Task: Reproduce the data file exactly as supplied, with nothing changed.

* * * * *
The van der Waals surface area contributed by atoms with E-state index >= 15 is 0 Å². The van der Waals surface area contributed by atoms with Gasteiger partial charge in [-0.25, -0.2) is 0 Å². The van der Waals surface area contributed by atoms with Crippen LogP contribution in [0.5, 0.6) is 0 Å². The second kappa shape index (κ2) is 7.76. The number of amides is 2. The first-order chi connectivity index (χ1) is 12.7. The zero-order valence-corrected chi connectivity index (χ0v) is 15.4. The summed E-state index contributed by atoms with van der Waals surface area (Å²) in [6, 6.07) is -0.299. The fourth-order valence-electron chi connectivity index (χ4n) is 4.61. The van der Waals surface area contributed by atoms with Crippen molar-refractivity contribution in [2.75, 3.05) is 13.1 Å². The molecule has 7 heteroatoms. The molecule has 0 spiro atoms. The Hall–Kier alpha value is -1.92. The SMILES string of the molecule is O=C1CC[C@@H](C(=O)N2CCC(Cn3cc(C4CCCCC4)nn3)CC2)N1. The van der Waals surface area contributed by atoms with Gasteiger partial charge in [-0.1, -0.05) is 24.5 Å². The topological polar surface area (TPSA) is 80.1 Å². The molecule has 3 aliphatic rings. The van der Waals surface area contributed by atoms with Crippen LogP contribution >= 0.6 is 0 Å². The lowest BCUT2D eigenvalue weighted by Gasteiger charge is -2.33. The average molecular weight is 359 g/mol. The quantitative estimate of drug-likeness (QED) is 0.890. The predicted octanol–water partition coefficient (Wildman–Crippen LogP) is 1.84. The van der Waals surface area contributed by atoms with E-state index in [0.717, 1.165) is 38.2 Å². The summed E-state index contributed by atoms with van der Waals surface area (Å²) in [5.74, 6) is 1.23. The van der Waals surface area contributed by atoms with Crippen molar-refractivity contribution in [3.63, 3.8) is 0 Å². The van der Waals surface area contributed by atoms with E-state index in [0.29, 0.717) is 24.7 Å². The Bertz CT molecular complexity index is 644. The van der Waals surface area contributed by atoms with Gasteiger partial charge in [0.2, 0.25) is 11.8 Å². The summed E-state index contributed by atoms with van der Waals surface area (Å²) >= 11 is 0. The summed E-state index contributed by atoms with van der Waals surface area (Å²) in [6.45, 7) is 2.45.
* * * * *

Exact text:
The van der Waals surface area contributed by atoms with E-state index >= 15 is 0 Å². The van der Waals surface area contributed by atoms with Gasteiger partial charge in [-0.25, -0.2) is 0 Å². The van der Waals surface area contributed by atoms with Crippen LogP contribution in [0.5, 0.6) is 0 Å². The second kappa shape index (κ2) is 7.76. The number of amides is 2. The first-order chi connectivity index (χ1) is 12.7. The zero-order valence-corrected chi connectivity index (χ0v) is 15.4. The summed E-state index contributed by atoms with van der Waals surface area (Å²) in [6, 6.07) is -0.299. The fourth-order valence-electron chi connectivity index (χ4n) is 4.61. The van der Waals surface area contributed by atoms with Crippen molar-refractivity contribution in [2.75, 3.05) is 13.1 Å². The molecule has 7 heteroatoms. The molecule has 0 spiro atoms. The Hall–Kier alpha value is -1.92. The SMILES string of the molecule is O=C1CC[C@@H](C(=O)N2CCC(Cn3cc(C4CCCCC4)nn3)CC2)N1. The van der Waals surface area contributed by atoms with Gasteiger partial charge in [-0.1, -0.05) is 24.5 Å². The topological polar surface area (TPSA) is 80.1 Å². The molecule has 3 aliphatic rings. The van der Waals surface area contributed by atoms with Crippen LogP contribution >= 0.6 is 0 Å². The lowest BCUT2D eigenvalue weighted by Gasteiger charge is -2.33. The average molecular weight is 359 g/mol. The quantitative estimate of drug-likeness (QED) is 0.890. The predicted octanol–water partition coefficient (Wildman–Crippen LogP) is 1.84. The van der Waals surface area contributed by atoms with E-state index in [0.717, 1.165) is 38.2 Å². The summed E-state index contributed by atoms with van der Waals surface area (Å²) in [5.74, 6) is 1.23. The van der Waals surface area contributed by atoms with Crippen molar-refractivity contribution in [3.63, 3.8) is 0 Å². The van der Waals surface area contributed by atoms with E-state index in [0.29, 0.717) is 24.7 Å². The Bertz CT molecular complexity index is 644. The van der Waals surface area contributed by atoms with Gasteiger partial charge in [0.2, 0.25) is 11.8 Å². The summed E-state index contributed by atoms with van der Waals surface area (Å²) >= 11 is 0. The summed E-state index contributed by atoms with van der Waals surface area (Å²) in [6.45, 7) is 2.45.